Roughly one out of every ten American deaths last week was caused by the flu, according to data from Bloomberg and the U.S. Centers for Disease Control and Prevention. That’s well over the CDC-defined threshold for an epidemic, and is almost as high as the percentage of deaths reported during the peak 2009 swine flu epidemic.
These numbers rival the mortality levels usually seen when a totally new virus emerges. Meaning, it looks like a lot of people aren’t properly vaccinated.
Obviously, getting the flu vaccine is the easiest and most effective way to prevent the flu. However, a recent study published in Scientific Reports suggests that there may be a secondary form of defense available. Researchers from the Columbia University Medical Center’s Center for Radiological Research have recently developed an ultraviolet light which can allegedly kill the influenza virus without harming human skin or eyes.
As scientifically mundane as this may seem, it’s actually a rather big deal. We’ve had the technology to kill airborne pathogens (a.k.a. diseases) using various types of UV light for a while now, but it’s rarely been used in any widespread or public manner as it’s a huge health hazard for pretty much all living creatures (including ourselves). Prolonged exposure to these types of lights can cause all sorts of health problems in humans, from cataracts to skin cancer, so they’re almost exclusively used in spaces where humans aren’t present. This works fine when sterilizing empty hospital rooms or medical equipment, but poses a problem when faced with public places that can’t be quarantined — think airplanes, waiting rooms, or any other place you’re likely to find bunch of (probably flu-ridden) people packed together. Researchers from Columbia University Medical Center developed a new kind of light (called far-UVC) in order to work around this issue. Far-UVC light has significantly shorter wavelengths than its more commonly used cousin, which (according to the Columbia team) means it can penetrate and destroy microscopic entities like bacteria and viruses while leaving human skin and eyes unharmed.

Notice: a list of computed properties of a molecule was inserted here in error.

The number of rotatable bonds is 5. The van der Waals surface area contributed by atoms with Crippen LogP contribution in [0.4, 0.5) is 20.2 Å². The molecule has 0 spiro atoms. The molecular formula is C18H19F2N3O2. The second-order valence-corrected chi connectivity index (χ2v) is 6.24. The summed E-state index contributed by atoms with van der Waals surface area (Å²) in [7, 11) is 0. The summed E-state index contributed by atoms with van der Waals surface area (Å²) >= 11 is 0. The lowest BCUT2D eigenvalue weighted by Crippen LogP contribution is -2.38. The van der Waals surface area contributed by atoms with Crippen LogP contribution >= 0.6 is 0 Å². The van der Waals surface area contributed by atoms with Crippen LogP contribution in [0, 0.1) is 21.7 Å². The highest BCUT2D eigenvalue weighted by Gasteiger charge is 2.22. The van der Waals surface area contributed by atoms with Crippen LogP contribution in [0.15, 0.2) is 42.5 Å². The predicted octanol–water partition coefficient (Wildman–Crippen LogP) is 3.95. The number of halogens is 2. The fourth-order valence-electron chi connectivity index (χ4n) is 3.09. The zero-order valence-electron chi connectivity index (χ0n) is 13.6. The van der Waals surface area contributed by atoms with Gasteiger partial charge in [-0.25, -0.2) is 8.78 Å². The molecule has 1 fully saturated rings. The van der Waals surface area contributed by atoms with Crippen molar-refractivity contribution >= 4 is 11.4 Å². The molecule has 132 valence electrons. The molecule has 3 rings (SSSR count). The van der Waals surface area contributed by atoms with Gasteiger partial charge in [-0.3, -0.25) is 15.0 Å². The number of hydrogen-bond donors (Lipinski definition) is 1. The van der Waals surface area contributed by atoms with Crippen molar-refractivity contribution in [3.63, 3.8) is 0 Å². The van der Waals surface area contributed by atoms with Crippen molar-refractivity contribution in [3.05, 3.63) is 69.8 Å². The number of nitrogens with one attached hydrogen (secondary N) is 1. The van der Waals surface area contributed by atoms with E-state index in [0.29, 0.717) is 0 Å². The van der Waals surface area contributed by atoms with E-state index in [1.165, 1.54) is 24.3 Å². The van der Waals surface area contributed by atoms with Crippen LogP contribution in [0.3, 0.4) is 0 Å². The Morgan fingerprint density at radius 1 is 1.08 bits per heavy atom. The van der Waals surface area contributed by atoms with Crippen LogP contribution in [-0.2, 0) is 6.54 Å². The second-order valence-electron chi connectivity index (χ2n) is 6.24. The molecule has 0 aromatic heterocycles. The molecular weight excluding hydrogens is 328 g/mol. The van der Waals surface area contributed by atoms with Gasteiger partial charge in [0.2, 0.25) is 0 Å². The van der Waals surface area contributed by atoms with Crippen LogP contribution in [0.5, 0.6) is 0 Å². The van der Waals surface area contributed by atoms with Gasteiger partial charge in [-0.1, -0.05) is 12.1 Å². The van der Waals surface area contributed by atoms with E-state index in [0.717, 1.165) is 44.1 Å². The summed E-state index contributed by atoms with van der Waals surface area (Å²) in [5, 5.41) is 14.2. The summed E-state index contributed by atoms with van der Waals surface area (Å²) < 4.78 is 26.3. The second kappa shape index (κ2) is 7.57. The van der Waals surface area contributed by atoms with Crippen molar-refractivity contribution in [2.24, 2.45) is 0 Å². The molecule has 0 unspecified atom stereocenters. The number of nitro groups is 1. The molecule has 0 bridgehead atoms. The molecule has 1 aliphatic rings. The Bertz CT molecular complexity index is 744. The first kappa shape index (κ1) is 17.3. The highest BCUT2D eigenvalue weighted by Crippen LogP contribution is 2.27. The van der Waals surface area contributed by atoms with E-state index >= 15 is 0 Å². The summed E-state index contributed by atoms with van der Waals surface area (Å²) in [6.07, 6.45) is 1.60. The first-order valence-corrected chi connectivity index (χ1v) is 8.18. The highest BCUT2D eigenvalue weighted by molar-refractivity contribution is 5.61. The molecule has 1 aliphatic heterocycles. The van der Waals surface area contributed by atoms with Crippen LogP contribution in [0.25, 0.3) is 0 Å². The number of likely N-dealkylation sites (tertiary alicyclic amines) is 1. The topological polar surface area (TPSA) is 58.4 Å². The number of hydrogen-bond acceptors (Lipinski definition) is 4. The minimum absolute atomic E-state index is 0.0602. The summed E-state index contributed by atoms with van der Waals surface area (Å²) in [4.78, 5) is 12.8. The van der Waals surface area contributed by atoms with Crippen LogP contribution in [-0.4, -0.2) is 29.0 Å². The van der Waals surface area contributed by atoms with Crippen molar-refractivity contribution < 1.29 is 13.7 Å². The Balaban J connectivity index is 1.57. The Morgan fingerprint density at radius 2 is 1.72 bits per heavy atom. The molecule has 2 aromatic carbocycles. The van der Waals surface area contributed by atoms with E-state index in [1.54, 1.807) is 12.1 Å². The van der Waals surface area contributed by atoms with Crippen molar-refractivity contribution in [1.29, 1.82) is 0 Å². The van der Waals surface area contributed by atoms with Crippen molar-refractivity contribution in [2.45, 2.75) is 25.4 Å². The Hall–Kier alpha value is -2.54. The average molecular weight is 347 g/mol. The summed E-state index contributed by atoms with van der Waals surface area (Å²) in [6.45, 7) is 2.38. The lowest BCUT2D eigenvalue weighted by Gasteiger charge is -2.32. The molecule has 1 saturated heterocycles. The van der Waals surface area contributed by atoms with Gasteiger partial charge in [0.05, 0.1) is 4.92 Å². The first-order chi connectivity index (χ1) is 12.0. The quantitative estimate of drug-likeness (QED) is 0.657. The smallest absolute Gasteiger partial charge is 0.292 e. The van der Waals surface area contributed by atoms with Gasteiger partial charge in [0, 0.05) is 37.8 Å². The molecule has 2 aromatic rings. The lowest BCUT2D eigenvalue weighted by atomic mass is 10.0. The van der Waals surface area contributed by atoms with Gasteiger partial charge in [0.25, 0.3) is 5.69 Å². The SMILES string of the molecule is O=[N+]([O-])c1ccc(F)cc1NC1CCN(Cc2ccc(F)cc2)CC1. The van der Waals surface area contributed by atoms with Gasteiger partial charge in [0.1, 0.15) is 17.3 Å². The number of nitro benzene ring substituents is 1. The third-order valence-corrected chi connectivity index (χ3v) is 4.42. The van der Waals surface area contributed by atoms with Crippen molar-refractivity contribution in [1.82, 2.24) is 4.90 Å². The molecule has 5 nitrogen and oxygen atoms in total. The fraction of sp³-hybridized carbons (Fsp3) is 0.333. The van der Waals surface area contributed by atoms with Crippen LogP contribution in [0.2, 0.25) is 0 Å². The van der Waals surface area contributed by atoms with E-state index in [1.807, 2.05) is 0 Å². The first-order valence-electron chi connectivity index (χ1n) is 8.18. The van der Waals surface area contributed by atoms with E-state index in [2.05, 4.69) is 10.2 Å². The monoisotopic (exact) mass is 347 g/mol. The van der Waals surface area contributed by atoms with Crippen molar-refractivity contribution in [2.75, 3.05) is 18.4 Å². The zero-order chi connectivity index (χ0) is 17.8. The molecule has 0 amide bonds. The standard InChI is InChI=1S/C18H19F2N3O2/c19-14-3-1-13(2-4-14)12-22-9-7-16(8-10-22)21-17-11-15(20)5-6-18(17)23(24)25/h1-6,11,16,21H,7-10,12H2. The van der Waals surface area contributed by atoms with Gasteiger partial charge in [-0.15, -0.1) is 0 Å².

Currently far-UVC lamps cost less than $1000, but it seems reasonable to expect that this price would drop considerably if they became popular, as the technology itself is relatively inexpensive.
This has potentially huge impacts for the scientific community at large. “We think that this type of overhead light could be efficacious for basically any public setting,” study leader David Brenner said in a press release. “Think about doctor’s waiting rooms, schools, airports and airplanes—any place where there’s a likelihood for airborne viruses.”
What’s more, unlike the flu vaccine, public installations of far-UVC lamps wouldn’t allow individuals to opt out of the disease prevention process according to their personal beliefs. "And unlike flu vaccines, far-UVC is likely to be effective against all airborne microbes,” said Brenner, “even newly emerging strains.”